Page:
Author Topic: Move over Watson, IBM unveils its most powerful computers ever  (Read 1140 times)

rrr314159

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Re: Move over Watson, IBM unveils its most powerful computers ever
« Reply #15 on: July 13, 2017, 12:00:29 PM »
IBM recently implemented "ballistic" transmission, mentioned above by jj2007. Normally electrons transmitting on a wire, or bus, as in the computer you're using, bounce a lot on the way, off of copper atoms. This not only heats them up and slows them down. More important for quantum computing (QC), it causes loss of coherence. That is, the wave function it started out with is destroyed by these random collisions. In "ballistic" transmission this effect is much reduced, to the point where they only bounce off the walls in a controlled fashion. This is much more energy-efficient, rather like superconducting, and it's coherent: the wave function is preserved. At least that's what they're aiming at, with partial success at this time. The word "ballistic" means it's as though the electrons are being "thrown" cleanly like a ball through the air, not bouncing around randomly. This is all very well and good, and will help implement QC, plus it has applications outside of QC also. So I don't mean to belittle it, it's good work. But it's nowhere near making QC useful. That may never happen. At best, it's some decades away. I, jj, anunitu, and all the other old farts around here, won't live to see it. But look on the bright side, you're probably not missing much.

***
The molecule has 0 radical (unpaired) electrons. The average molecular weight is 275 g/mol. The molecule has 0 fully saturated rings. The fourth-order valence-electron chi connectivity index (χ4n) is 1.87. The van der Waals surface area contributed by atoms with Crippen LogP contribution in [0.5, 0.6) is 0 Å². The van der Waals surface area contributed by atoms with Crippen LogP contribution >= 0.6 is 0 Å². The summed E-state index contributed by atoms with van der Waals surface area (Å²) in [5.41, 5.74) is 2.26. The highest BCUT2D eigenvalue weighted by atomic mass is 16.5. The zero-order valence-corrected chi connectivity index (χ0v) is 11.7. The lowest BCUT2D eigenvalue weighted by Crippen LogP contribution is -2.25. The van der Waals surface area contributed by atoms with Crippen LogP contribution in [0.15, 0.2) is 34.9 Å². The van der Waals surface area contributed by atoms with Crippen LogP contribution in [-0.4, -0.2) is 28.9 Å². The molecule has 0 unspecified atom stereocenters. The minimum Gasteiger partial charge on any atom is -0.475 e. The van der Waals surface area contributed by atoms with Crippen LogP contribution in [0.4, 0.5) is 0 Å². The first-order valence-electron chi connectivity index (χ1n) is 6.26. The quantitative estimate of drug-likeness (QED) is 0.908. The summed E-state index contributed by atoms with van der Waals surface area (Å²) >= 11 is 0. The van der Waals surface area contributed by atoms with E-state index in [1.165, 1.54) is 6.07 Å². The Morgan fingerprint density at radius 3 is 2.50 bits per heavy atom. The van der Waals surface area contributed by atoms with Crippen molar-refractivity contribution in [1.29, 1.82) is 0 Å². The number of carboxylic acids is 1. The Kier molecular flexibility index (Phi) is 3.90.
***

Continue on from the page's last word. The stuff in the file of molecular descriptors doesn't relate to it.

As for the "God particle", the Higgs, I guess it's the real deal. They still haven't nailed down the spin AFAIK, and decay rates may not be exactly right, but it's close enough to validate electroweak theory. Maybe take a few more years to be really sure. Assuming it's Ok, that electroweak theory is a major home run IMHO, comparable to GR. Purely theoretical considerations led them to an amazing prediction, which turned out right. Very impressive. The problem is, they get a few of these successes, it goes to their heads. For every such success there are a dozen failures, like, probably, Dark Matter. Theory should never be trusted until backed up by experiment, because 12 times out of 13 (or so) it turns out wrong. Experiment without theory, OTOH, is always right.